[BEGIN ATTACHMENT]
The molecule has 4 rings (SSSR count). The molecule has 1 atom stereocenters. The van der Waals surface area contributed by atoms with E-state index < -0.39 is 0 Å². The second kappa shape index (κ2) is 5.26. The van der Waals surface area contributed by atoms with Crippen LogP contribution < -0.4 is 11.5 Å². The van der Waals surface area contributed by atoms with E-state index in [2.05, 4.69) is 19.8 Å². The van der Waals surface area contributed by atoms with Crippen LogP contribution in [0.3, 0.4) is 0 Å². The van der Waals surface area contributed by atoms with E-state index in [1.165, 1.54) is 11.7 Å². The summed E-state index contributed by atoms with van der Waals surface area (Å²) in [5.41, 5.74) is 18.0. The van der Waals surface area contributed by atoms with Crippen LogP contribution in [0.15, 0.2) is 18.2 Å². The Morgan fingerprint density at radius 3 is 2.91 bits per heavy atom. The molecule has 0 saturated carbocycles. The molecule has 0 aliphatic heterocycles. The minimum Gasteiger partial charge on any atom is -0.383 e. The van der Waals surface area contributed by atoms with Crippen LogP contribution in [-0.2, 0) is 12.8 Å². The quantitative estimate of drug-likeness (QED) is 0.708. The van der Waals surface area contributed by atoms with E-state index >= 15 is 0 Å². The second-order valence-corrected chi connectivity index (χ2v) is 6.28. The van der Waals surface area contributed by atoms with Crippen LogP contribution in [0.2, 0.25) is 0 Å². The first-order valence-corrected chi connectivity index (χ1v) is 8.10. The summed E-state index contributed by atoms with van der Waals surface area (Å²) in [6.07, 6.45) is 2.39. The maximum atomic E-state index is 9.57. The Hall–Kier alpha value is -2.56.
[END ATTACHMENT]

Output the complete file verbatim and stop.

The molecule has 4 rings (SSSR count). The molecule has 1 atom stereocenters. The van der Waals surface area contributed by atoms with E-state index < -0.39 is 0 Å². The second kappa shape index (κ2) is 5.26. The van der Waals surface area contributed by atoms with Crippen LogP contribution < -0.4 is 11.5 Å². The van der Waals surface area contributed by atoms with E-state index in [2.05, 4.69) is 19.8 Å². The van der Waals surface area contributed by atoms with Crippen LogP contribution in [0.3, 0.4) is 0 Å². The van der Waals surface area contributed by atoms with E-state index in [1.165, 1.54) is 11.7 Å². The summed E-state index contributed by atoms with van der Waals surface area (Å²) in [5.41, 5.74) is 18.0. The van der Waals surface area contributed by atoms with Crippen LogP contribution in [0.15, 0.2) is 18.2 Å². The Morgan fingerprint density at radius 3 is 2.91 bits per heavy atom. The molecule has 0 saturated carbocycles. The molecule has 0 aliphatic heterocycles. The minimum Gasteiger partial charge on any atom is -0.383 e. The van der Waals surface area contributed by atoms with Crippen LogP contribution in [-0.2, 0) is 12.8 Å². The quantitative estimate of drug-likeness (QED) is 0.708. The van der Waals surface area contributed by atoms with E-state index >= 15 is 0 Å². The second-order valence-corrected chi connectivity index (χ2v) is 6.28. The van der Waals surface area contributed by atoms with Crippen LogP contribution in [0.2, 0.25) is 0 Å². The first-order valence-corrected chi connectivity index (χ1v) is 8.10. The summed E-state index contributed by atoms with van der Waals surface area (Å²) in [6.07, 6.45) is 2.39. The maximum atomic E-state index is 9.57. The Hall–Kier alpha value is -2.56.